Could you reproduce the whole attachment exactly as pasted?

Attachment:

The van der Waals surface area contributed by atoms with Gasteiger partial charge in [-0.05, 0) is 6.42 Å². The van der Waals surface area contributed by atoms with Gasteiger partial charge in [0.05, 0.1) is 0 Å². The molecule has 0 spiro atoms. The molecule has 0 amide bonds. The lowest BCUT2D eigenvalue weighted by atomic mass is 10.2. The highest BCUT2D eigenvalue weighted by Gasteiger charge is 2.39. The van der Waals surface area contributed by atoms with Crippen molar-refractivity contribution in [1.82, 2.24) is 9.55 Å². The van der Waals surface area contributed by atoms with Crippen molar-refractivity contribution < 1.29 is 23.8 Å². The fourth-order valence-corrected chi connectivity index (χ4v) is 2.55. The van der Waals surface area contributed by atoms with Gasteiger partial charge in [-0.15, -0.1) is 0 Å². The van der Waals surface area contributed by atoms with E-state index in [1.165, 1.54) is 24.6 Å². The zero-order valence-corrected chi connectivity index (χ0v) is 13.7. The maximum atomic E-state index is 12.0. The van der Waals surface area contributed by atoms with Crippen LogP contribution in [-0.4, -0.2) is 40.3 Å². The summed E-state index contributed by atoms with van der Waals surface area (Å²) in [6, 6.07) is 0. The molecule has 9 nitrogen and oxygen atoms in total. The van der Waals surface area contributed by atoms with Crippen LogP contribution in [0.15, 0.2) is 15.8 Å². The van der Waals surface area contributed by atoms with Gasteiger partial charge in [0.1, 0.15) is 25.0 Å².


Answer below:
The van der Waals surface area contributed by atoms with Gasteiger partial charge in [-0.05, 0) is 6.42 Å². The van der Waals surface area contributed by atoms with Gasteiger partial charge in [0.05, 0.1) is 0 Å². The molecule has 0 spiro atoms. The molecule has 0 amide bonds. The lowest BCUT2D eigenvalue weighted by atomic mass is 10.2. The highest BCUT2D eigenvalue weighted by Gasteiger charge is 2.39. The van der Waals surface area contributed by atoms with Crippen molar-refractivity contribution in [1.82, 2.24) is 9.55 Å². The van der Waals surface area contributed by atoms with Crippen molar-refractivity contribution < 1.29 is 23.8 Å². The fourth-order valence-corrected chi connectivity index (χ4v) is 2.55. The van der Waals surface area contributed by atoms with Gasteiger partial charge in [-0.15, -0.1) is 0 Å². The van der Waals surface area contributed by atoms with E-state index in [1.165, 1.54) is 24.6 Å². The zero-order valence-corrected chi connectivity index (χ0v) is 13.7. The maximum atomic E-state index is 12.0. The van der Waals surface area contributed by atoms with Crippen LogP contribution in [-0.4, -0.2) is 40.3 Å². The summed E-state index contributed by atoms with van der Waals surface area (Å²) in [6, 6.07) is 0. The molecule has 9 nitrogen and oxygen atoms in total. The van der Waals surface area contributed by atoms with Crippen LogP contribution in [0.15, 0.2) is 15.8 Å². The van der Waals surface area contributed by atoms with Gasteiger partial charge in [0.1, 0.15) is 25.0 Å².